I can tell you that Seed Cylinder feeders are undemanding. They are easy to clean, easy to fill, leave very little mess and attract a wide variety of birds. The feeders are popular with beginners and for people like me who have been feeding birds for almost 40 years.
 
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Wednesday, January 23, 2013

Are your House Finches getting redder?

I believe that my house finches have been getting redder and redder over the years. Do you think some day they'll be as red as a cardinal?

Good nutrition is important for birds, too!
House Finch eating seed cylinder on Wild Birds Unlimited Dinner Bell feeder
Today House Finches (Carpodacus mexicanus) are a familiar sight at mid-Michigan bird feeders if you offer sunflower, safflower or Nyjer® (thistle) seed. These talkative little 6 inch birds get their name from their habit of hanging around human houses. Their cheery warble and variety of chirps are a constant around the feeders and you may find their nests in your hanging baskets, wreaths, or nearby pine trees.

They are very good at adapting. The House Finch was not always a local bird. In 1940, they were captured illegally in California and imported to New York by pet dealers. Fearing prosecution, the dealers released their “Hollywood Finches” on Long Island and since then the finches have spread to all corners of the east and have even rejoined their relatives in the west. But have they also been getting redder?

Male and female House Finch on WBU Hopper Feeder
Adult males are rosy red around the face and upper breast, with streaky brown back, belly and tail. Adult females aren’t red; they are plain grayish-brown with thick, blurry streaks and an indistinctly marked face. The amount of red the male finch has can vary depending on the amount of carotenoid pigments he eats during his fall molt. Many brilliant red, orange, and yellow color displays of birds are the result of carotenoid pigments deposited in the feathers.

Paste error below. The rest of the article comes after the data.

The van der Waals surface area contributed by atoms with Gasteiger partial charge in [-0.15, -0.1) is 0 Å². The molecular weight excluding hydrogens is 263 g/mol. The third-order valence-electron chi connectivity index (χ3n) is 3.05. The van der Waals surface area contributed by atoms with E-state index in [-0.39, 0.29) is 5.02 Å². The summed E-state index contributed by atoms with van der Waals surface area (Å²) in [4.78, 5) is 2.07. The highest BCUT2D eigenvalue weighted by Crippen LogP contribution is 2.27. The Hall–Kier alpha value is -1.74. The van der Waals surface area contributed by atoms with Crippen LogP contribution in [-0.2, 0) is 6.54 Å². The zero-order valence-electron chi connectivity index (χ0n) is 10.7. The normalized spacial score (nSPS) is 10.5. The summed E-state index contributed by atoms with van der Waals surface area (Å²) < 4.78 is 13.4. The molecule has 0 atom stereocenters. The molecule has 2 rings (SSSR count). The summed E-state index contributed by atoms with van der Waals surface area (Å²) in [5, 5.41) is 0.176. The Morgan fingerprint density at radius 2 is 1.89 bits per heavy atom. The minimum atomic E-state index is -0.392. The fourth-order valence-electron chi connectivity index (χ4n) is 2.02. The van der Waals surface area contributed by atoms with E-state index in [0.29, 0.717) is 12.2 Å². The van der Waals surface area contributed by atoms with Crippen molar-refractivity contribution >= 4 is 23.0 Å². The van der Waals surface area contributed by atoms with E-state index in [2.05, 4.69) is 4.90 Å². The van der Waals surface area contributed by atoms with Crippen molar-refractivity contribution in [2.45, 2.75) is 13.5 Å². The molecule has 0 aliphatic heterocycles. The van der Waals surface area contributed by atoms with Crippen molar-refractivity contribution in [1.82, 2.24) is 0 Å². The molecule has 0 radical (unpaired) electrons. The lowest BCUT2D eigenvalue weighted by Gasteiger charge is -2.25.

Carotenoids are the class of hydrocarbons, widespread in nature and important pigments in living organisms. They are found in foods that are deep green, yellow, orange, and red like fruits, vegetables and seeds.

Normal male House Finches exhibit individual variation in coloration, with their plumage ranging from pale orange to bright red, but the brighter males have an advantage with the females. Carotenoid-based feather coloration has been found to be an important criterion in female mate choice because brighter finches usually have better foraging ability, better health, more testosterone and less parasite loads.

Your redder finches may just be well fed older, more experienced birds or in fact may be evolving into redder, more vibrant house finches of the future. The research is still out on the bird's 'carotenoid circle of life', but you made a very good observation. Thank you for sharing.
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Tuesday, January 22, 2013

Feeding the birds will not make them "lazy," or "dependent."


Backyard bird feeding is a convenient way to enjoy wildlife. A recent Census Report reveals that over 65 million Americans, young and old, feed wild birds. Watching birds is the fastest growing hobby in the country, second only to gardening. Like having a pet, watching birds seems to make people feel good.

When's the best time to start?
There is no best or worst time to start bird feeding. In general, whenever the birds are stressed they will appreciate a reliable supplemental food source. That means if you were ever thinking about bird feeding, January and February are actually the months that a backyard bird feeder can make a difference.